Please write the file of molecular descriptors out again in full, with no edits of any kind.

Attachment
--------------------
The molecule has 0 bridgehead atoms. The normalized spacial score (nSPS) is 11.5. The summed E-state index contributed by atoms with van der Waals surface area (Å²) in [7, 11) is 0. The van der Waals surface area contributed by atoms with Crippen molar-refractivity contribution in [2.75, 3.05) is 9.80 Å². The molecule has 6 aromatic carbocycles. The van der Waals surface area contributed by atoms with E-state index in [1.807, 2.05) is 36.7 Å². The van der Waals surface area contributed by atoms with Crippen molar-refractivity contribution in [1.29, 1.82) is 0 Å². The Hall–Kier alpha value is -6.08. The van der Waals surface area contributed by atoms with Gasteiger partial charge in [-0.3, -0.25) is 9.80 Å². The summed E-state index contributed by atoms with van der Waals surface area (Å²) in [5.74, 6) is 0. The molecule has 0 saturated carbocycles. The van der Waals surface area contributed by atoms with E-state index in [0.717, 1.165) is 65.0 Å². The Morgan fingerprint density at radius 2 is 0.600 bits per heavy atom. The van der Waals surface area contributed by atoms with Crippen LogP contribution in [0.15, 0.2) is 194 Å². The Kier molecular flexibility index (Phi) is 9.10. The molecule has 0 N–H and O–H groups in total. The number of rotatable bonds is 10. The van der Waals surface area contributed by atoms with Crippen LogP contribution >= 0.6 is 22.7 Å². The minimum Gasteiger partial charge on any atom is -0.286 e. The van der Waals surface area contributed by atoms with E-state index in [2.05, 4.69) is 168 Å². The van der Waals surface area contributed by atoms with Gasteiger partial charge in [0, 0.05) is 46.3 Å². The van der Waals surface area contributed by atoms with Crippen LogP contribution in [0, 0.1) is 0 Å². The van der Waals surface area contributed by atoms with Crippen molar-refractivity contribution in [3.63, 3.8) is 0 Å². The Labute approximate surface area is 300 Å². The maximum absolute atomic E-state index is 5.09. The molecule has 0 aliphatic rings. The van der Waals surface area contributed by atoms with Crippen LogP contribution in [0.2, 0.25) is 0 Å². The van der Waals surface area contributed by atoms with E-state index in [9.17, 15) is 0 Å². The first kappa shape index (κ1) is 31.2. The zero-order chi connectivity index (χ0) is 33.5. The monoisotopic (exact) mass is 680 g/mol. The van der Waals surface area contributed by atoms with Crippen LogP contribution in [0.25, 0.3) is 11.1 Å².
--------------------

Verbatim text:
The molecule has 0 bridgehead atoms. The normalized spacial score (nSPS) is 11.5. The summed E-state index contributed by atoms with van der Waals surface area (Å²) in [7, 11) is 0. The van der Waals surface area contributed by atoms with Crippen molar-refractivity contribution in [2.75, 3.05) is 9.80 Å². The molecule has 6 aromatic carbocycles. The van der Waals surface area contributed by atoms with E-state index in [1.807, 2.05) is 36.7 Å². The van der Waals surface area contributed by atoms with Crippen molar-refractivity contribution in [1.29, 1.82) is 0 Å². The Hall–Kier alpha value is -6.08. The van der Waals surface area contributed by atoms with Gasteiger partial charge in [-0.3, -0.25) is 9.80 Å². The summed E-state index contributed by atoms with van der Waals surface area (Å²) in [5.74, 6) is 0. The molecule has 0 saturated carbocycles. The van der Waals surface area contributed by atoms with E-state index in [0.717, 1.165) is 65.0 Å². The Morgan fingerprint density at radius 2 is 0.600 bits per heavy atom. The van der Waals surface area contributed by atoms with Crippen LogP contribution in [0.15, 0.2) is 194 Å². The Kier molecular flexibility index (Phi) is 9.10. The molecule has 0 N–H and O–H groups in total. The number of rotatable bonds is 10. The van der Waals surface area contributed by atoms with Crippen LogP contribution >= 0.6 is 22.7 Å². The minimum Gasteiger partial charge on any atom is -0.286 e. The van der Waals surface area contributed by atoms with E-state index in [2.05, 4.69) is 168 Å². The van der Waals surface area contributed by atoms with Gasteiger partial charge in [0, 0.05) is 46.3 Å². The van der Waals surface area contributed by atoms with Crippen LogP contribution in [0, 0.1) is 0 Å². The van der Waals surface area contributed by atoms with Crippen molar-refractivity contribution in [3.63, 3.8) is 0 Å². The Labute approximate surface area is 300 Å². The maximum absolute atomic E-state index is 5.09. The molecule has 0 aliphatic rings. The van der Waals surface area contributed by atoms with Crippen LogP contribution in [0.2, 0.25) is 0 Å². The van der Waals surface area contributed by atoms with E-state index in [9.17, 15) is 0 Å². The first kappa shape index (κ1) is 31.2. The zero-order chi connectivity index (χ0) is 33.5. The monoisotopic (exact) mass is 680 g/mol. The van der Waals surface area contributed by atoms with Crippen LogP contribution in [0.25, 0.3) is 11.1 Å².